So let’s decode his message:

Poverty doesn’t matter. A customized education means one which can be delivered via online corporate-run education systems. Rather than attending classes with actual human teachers, children living in poverty can be given online “competency based” education delivered by a “personalized” computer program which spits out a certificate or a badge upon completion. Yes. This shall certainly rectify generations of structural inequality and institutional racism.

Botel referenced the low test results for the PARCC tests in Maryland. He stated that while cities like Dallas and Chicago which have poverty rates that exceed those in Baltimore, their PARCC scores were higher in those places because… (wait for it) “they have more charter schools.” I’d like to see the research that provides proof of direct correlations between PARCC scores in those cities and the number of charter schools. I think the communities of Chicago would beg to differ. Yes, I am sure Botel was banking on those low PARCC scores to justify a major increase in charter schools for MD communities. Slam. Dunk.

Botel then twisted the data from a notable CREDO study. He conceded that the CREDO study evidenced that charter schools “don’t do any better”—hit the pause button

Mr. Botel… the actual wording of THAT CREDO report (2009) says that 37% of charter UNDER-PERFORM their public school counter-parts. Botel then switches, without noting he is referring to a DIFFERENT study (published in 2015), defending a finding in that study that says that, “urban charters are by- in- large successful.” Note this second CREDO study had a curious cast of “interests” which may have influenced their findings.

Botel then explained that we need a “fundamental change in central office,” suggesting that charter schools should have their OWN “charter boards for over-site and accountability.” Yes, nothing guarantees real “accountability” like having the same self-serving enterprises watch over their own accountability system. That should rectify the ever-growing number of charter school scandals and questionable practices.

Botel then reviewed the recent law suit being filed against Baltimore City schools over issues of the school funding formula. He contends that city charters want evidence that the monies they are receiving complies with the funding formula. I wanted to ask Mr. Botel if that funding formula takes into account the over 8 million dollars KIPP Baltimore claimed in assets in its tax return for 2013.  Yes, they must be cash starved, poor babies. He asked the audience, “Will this cause some charter schools to fail because funding is not sufficient?”

Gosh. I don’t know.

Does Mr. Botel care to acknowledge that we have starved public schools, especially in urban communities of color, into failure for decades? So, according to him, public schools fail because of a monopoly system, lack of innovation, and unionized teachers. But if charters fail it will be because THEY don’t get sufficient funding? Serious hypocrisy at play.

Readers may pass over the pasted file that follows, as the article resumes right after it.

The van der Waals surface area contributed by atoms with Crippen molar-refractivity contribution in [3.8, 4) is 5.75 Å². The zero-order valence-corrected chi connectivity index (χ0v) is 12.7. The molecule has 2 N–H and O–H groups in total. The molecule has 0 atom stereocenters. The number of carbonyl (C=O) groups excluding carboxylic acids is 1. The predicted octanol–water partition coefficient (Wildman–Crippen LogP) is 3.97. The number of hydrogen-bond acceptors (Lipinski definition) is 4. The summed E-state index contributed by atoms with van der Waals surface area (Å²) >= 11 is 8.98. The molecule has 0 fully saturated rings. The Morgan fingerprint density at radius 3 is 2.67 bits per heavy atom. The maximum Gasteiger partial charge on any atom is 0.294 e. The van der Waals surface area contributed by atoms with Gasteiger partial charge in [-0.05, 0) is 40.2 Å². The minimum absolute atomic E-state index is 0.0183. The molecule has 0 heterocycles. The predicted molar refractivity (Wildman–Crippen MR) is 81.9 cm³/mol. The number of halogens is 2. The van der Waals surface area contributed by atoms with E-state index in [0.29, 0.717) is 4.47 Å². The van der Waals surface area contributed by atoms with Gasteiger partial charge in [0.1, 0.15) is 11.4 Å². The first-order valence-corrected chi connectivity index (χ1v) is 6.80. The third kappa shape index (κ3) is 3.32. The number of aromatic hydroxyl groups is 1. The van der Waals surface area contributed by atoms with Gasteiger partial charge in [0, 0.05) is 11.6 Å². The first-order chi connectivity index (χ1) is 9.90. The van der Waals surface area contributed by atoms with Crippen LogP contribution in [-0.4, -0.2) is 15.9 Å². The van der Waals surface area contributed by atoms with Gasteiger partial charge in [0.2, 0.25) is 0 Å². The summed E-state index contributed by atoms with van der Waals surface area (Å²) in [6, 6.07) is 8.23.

Botel warned that because of the lack of funding, many “high performing” charters might have to close! Yikes. I am wringing my hands in despair! Mr. Botel, how many high performing PUBLIC schools have been closed in order to make way for privately managed charter schools? What about schools like Langston Hughes? Was closing that school the “choice” of THAT neighborhood?

He doesn’t seem too concerned over the equity and justice and suppression of THOSE “black and brown urban children” and how closing THEIR school will destroy THEIR learning opportunities.

The moderator Dr. Nancy Grasmick  asks, “What are the key things we need to change in teacher preparation?” Botel responded we need “greater calibration between what teachers are learning and what kids need.” Mr. Botel, I wonder how you respond to the question, “Who decides exactly what it is that kids need?” Do they need equitable and fully funded public schools in every neighborhood that provides a rich meaningful curriculum, and a society willing to do serious self- reflection to eradicate systemic oppression?

No. According to people like Mr. Botel, they just need charter schools, rigorous standards, and open- badges. The latter will ensure they take their necessary role as the future workers as designed by the corporate moguls shaping current education policies in order to serve their own economic and ideological interests. After years of zero-tolerance obedience “training” at these charter schools these kids will be prepared to take their place in prisons..whoops…um, I meant…industry.

Finally, after one more leading question about whether or not charter schools are feasible beyond the Baltimore City lines, Botel responded that he sees charter school expansion “as an opportunity for students across the state of Maryland.”

You know who else sees charter school expansion as an opportunity? Two of the major sponsors of the evening’s event.

The Edward St. John Foundation and Vince Talbert a PayPal executive. Both of these moguls essentially pay for Dr. Grasmick’s position at Towson University. According to Mercedes Scheinder, “Apparently Grasmick is garnering additional philanthropic reformer money for her Towson revamp: